MSHA Orders Wyoming Mine to Pay $40,000, Reinstate Employee
An employee claimed that the management's lack of concern over safety complaints raised by mine workers and her unlawful discharge had a chilling effect on the willingness of other miners to raise safety issues at the mine.
The U.S. Department of Labor's Mine Safety and Health Administration recently announced that an administrative law judge with the Federal Mine Safety and Health Review Commission has ordered Cordero Mining LLC of Gillette, Wyo., to pay a $40,000 civil penalty as well as reinstate an employee to her former position, provide compensation for lost wages, and remove personnel files referencing the unlawful discharge.
On May 4, 2010, Cindy L. Clapp filed a complaint with MSHA against Cordero, alleging that the coal mining company had terminated her employment at Cordero Mine in Campbell County in retaliation for her repeated safety complaints. Clapp claimed that the management's lack of concern over safety complaints raised by mine workers and her unlawful discharge had a chilling effect on the willingness of other miners to raise safety issues at the mine.
MSHA sought a finding from the commission that Cordero Mining had unlawfully discriminated against an employee in violation of Section 105(c) of the Federal Mine Safety and Health Act of 1977, which states that miners, their representatives, and applicants for employment are protected from retaliation for engaging in safety and/or health-related activities, such as identifying hazards, asking for MSHA inspections, or refusing to engage in an unsafe act.
Administrative Law Judge Thomas P. McCarthy concluded that Clapp, a shovel operator with 28 years of experience as a miner, had engaged in protected activity under the Mine Act, and Cordero took adverse action against her in retaliation for her complaints.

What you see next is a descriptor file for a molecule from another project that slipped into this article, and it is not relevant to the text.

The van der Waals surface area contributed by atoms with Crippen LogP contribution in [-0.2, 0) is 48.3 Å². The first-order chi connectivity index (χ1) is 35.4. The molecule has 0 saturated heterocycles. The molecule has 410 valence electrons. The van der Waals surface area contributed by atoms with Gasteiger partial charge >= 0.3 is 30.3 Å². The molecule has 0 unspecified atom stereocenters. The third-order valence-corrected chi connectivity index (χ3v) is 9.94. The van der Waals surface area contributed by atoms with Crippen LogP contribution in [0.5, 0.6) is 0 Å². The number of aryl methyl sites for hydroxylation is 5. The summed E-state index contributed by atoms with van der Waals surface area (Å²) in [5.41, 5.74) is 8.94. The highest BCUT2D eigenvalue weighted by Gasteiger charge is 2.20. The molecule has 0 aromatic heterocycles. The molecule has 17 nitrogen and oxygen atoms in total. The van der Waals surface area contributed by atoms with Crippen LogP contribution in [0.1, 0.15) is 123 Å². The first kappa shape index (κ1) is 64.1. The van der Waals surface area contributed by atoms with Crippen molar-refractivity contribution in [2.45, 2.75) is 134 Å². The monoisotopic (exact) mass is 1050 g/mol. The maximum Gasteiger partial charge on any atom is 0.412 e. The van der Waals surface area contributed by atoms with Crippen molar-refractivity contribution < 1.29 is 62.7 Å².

In the Dec. 5, 2011, decision, the administrative law judge ordered Cordero to cease and desist from discharging or otherwise discriminating against Clapp or any other miner because she or he engage in protected activity, and from interfering with miners who exercise the rights guaranteed by the Mine Act. Additionally, he ordered the company to take "affirmative action necessary to effectuate the policies of the Mine Act" within 14 days of the order and post a copy of the legal decision. The $40,000 penalty is twice the amount originally sought by the Labor Department.
"Every miner has the right to identify hazardous conditions and refuse unsafe work without fear of discrimination or retaliation," said Joseph A. Main, assistant secretary of labor for mine safety and health. "The Mine Act allows miners to exercise this right without fear of being fired, demoted, harassed, transferred, refused employment, or suffering any loss of wages."
Cordero has appealed McCarthy's decision to the review commission and requested that it stay the enforcement of the order during the appeal.